Kong Rithdee has more on the funny phenomenon:
Directed by comedian Note Chernyim, The Holy Man is a low-brow, folksy flick ... starring TV funnyman Teng Terd-teung as an ex-thug turned eccentric monk with a stock of hilarious one-liners. [T]he film presents both cultural and marketing case studies that our social structure, as reflected in the movie-going habit, has become ever more complicated. And as major Thai film studios step up their campaigns of exporting local movies and going global, the jackpot scored by The Holy Man shows the glaring reality that Thai viewers may still crave the simple fun that does nothing more than tickle.
The film, which is basically a series of gags about the misadventures of Monk Teng, also prove that the Thai movie market, notoriously unpredictable, still has a place for cornball titles whose rustic appeal seems to have been inherited from the sentiments of the era of village-dwelling and outdoor cinema.
"As long as Thai people still like to eat nam phrik [shrimp paste], we believe they will continue to like this kind of low-brow comedy," says Tawatchai Panbhakdi, general manager of Phranakorn Film, which financed and distributed The Holy Man. "Some of us may develop a taste for spaghetti, but at the end of the day it's the shrimp paste we always come back to."
As it happens, taste is a great divider -- and money is a great leveler. At the rate the film's raking in revenue, The Holy Man is likely to move past the 110 million baht made by last year's box-office champion, the smart, international-flavoured ghost flick, Shutter.
Holy Man is the latest from Phranakorn Film, a small studio that started up three years ago. It had a big hit with its first film, Pee Hua Khad, or Headless Hero, barnyard slapstick about a buffalo-riding ghost looking for his severed head. It was the biggest box-office earner in 2002. Last year, Headless Hero spawned a sequel even as the first film continues to gain a cult following on the international DVD circuit. Other titles from the studio are Duk Dum Dui (about Thai comedians in Africa), Khon Pee Mah, and Pee Chong Air. Owned by Thanapol Thanarungroj, the studio is an extension of the Thana Cineplex, a theatre chain that mainly operates in Thailand's northern provinces.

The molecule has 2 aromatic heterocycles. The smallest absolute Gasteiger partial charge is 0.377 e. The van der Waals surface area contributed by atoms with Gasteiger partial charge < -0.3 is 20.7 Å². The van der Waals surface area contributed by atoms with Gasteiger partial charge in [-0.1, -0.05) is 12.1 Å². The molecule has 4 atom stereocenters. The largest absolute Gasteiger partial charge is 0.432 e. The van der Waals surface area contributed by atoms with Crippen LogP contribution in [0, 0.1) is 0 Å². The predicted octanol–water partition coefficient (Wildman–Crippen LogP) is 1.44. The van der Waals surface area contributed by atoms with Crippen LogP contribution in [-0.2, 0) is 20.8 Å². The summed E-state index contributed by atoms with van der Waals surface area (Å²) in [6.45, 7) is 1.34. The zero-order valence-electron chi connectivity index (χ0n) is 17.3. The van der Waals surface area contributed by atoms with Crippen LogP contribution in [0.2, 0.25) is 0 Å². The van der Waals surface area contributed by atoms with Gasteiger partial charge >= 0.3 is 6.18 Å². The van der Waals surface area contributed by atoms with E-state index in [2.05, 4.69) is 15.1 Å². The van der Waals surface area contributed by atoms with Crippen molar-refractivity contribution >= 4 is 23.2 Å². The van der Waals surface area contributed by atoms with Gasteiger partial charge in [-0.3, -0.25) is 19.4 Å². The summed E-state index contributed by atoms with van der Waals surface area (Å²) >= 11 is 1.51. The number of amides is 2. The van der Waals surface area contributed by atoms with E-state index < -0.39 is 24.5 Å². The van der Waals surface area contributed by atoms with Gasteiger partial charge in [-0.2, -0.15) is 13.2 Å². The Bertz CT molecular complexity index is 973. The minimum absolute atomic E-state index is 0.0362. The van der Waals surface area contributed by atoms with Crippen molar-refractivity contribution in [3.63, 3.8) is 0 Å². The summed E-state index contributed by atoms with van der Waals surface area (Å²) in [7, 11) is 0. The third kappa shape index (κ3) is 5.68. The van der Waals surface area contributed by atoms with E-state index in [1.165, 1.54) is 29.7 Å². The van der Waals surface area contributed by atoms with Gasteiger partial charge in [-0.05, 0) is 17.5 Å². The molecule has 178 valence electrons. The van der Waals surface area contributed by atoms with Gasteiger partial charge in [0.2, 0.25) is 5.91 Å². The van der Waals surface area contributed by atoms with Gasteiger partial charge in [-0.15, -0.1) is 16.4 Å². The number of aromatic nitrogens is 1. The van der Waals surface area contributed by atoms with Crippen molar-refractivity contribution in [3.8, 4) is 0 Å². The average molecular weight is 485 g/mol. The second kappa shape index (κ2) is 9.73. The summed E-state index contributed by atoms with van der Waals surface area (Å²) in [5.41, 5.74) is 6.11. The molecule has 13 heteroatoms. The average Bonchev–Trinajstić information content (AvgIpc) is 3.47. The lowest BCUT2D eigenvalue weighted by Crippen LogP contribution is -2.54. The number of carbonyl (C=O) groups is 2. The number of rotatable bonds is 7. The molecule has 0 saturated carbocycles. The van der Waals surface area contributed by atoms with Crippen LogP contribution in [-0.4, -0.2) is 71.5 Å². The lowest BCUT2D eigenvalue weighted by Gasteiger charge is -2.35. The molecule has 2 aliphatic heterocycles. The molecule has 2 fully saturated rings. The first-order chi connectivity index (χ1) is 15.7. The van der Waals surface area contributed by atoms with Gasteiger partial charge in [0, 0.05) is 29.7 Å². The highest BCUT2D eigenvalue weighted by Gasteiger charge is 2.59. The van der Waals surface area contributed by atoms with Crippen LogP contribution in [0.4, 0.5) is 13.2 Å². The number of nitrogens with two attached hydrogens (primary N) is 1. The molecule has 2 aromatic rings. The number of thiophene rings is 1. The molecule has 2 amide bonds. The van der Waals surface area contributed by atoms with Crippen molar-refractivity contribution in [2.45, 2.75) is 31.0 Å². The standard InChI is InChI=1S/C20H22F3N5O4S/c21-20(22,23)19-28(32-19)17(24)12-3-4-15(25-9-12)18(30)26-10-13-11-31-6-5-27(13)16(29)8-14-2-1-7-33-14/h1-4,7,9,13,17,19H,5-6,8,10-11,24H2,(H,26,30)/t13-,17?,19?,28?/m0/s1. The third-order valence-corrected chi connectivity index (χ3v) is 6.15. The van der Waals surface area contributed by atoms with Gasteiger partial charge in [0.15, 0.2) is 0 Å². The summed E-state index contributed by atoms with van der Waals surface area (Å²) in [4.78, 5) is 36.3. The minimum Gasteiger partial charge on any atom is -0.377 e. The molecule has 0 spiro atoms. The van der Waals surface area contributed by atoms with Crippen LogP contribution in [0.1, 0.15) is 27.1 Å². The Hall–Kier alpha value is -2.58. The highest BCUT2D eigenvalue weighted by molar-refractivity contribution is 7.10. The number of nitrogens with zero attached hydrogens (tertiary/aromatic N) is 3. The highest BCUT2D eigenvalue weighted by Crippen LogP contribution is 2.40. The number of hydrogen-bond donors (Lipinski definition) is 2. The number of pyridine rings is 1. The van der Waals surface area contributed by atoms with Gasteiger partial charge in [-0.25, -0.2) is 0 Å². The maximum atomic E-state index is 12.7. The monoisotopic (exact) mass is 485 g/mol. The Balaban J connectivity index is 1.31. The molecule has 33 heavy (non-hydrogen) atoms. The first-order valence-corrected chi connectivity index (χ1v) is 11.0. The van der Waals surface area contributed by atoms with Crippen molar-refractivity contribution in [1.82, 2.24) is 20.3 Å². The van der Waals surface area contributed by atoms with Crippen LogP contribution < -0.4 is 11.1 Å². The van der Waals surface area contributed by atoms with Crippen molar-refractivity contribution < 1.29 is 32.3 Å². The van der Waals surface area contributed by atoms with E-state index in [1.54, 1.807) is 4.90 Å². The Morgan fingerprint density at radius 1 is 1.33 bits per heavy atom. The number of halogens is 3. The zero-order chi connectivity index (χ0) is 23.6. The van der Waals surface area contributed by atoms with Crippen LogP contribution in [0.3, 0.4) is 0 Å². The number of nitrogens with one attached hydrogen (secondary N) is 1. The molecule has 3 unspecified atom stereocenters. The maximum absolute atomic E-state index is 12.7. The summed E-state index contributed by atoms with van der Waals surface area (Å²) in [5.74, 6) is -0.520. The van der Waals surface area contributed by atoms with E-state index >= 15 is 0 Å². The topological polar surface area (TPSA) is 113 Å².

Some of the company's films were flops, others generated a decent return, and it didn't bother anyone at the company that no film festivals abroad extended an invitation to these homespun pictures.
"This is a time when we cannot predict which Thai movie will make money," says Kraiwut Julaponsathorn, noted film critic and editor of the much-read Bioscope magazine. "In the case of The Holy Man, I think it's the influence of Teng, the lead actor, that successfully draws people in. And this further confirms the fact that comedians are the real stars of Thai cinema today."
Chalida Eubumrungjit, film scholar at the Thai Film Foundation, says that the film presents a strong case that Thai cinema needs middle-of-the-road movies like this one in order to iron the audience's confidence. "What we must make clear is that The Holy Man is of acceptable quality, though it doesn't come from a major studio," she says.
"The film doesn't resort to the usual hit-and-run approach -- tricking the audience to fill up the theatre in the first weekend by using heavy promotion -- and even though it didn't set any high ambitions, it does its job fairly okay. It's difficult, however, to pinpoint why this particular film has made such a lot of money while other titles in a similar vein -- low-brow, simple entertainment -- didn't perform as well. Perhaps it's the timing, but then, well, there might be many things else too."
(Cross-published at Rotten Tomatoes)